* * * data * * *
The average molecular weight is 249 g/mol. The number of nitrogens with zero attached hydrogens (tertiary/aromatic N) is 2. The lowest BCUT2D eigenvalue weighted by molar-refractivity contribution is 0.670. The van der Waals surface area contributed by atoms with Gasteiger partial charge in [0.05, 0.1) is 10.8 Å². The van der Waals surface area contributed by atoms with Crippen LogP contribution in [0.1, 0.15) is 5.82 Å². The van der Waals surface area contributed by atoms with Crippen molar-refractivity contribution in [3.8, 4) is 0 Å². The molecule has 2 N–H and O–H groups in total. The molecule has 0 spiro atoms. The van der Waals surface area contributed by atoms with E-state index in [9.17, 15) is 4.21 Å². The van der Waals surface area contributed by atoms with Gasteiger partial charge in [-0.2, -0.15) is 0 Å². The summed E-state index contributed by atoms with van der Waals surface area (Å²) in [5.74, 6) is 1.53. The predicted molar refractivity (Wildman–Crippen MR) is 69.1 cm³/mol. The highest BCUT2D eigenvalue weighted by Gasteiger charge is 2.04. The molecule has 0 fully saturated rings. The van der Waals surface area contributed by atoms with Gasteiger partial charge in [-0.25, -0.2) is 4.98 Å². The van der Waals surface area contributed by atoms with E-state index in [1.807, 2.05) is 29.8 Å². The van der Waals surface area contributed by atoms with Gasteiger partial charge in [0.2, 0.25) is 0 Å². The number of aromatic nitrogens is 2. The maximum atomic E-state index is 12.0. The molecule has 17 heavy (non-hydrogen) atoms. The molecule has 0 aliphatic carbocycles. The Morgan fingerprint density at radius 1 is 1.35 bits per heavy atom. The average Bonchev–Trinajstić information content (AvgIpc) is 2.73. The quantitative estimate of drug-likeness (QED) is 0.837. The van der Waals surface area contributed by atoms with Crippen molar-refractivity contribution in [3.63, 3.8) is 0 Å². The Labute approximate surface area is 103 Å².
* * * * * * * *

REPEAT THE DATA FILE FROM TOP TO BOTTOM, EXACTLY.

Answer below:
The average molecular weight is 249 g/mol. The number of nitrogens with zero attached hydrogens (tertiary/aromatic N) is 2. The lowest BCUT2D eigenvalue weighted by molar-refractivity contribution is 0.670. The van der Waals surface area contributed by atoms with Gasteiger partial charge in [0.05, 0.1) is 10.8 Å². The van der Waals surface area contributed by atoms with Crippen LogP contribution in [0.1, 0.15) is 5.82 Å². The van der Waals surface area contributed by atoms with Crippen molar-refractivity contribution in [3.8, 4) is 0 Å². The molecule has 2 N–H and O–H groups in total. The molecule has 0 spiro atoms. The van der Waals surface area contributed by atoms with E-state index in [9.17, 15) is 4.21 Å². The van der Waals surface area contributed by atoms with Gasteiger partial charge in [-0.2, -0.15) is 0 Å². The summed E-state index contributed by atoms with van der Waals surface area (Å²) in [5.74, 6) is 1.53. The predicted molar refractivity (Wildman–Crippen MR) is 69.1 cm³/mol. The highest BCUT2D eigenvalue weighted by Gasteiger charge is 2.04. The molecule has 0 fully saturated rings. The van der Waals surface area contributed by atoms with Gasteiger partial charge in [-0.25, -0.2) is 4.98 Å². The van der Waals surface area contributed by atoms with E-state index in [1.807, 2.05) is 29.8 Å². The van der Waals surface area contributed by atoms with Gasteiger partial charge in [0.2, 0.25) is 0 Å². The number of aromatic nitrogens is 2. The maximum atomic E-state index is 12.0. The molecule has 17 heavy (non-hydrogen) atoms. The molecule has 0 aliphatic carbocycles. The Morgan fingerprint density at radius 1 is 1.35 bits per heavy atom. The average Bonchev–Trinajstić information content (AvgIpc) is 2.73. The quantitative estimate of drug-likeness (QED) is 0.837. The van der Waals surface area contributed by atoms with Crippen molar-refractivity contribution in [3.63, 3.8) is 0 Å². The Labute approximate surface area is 103 Å².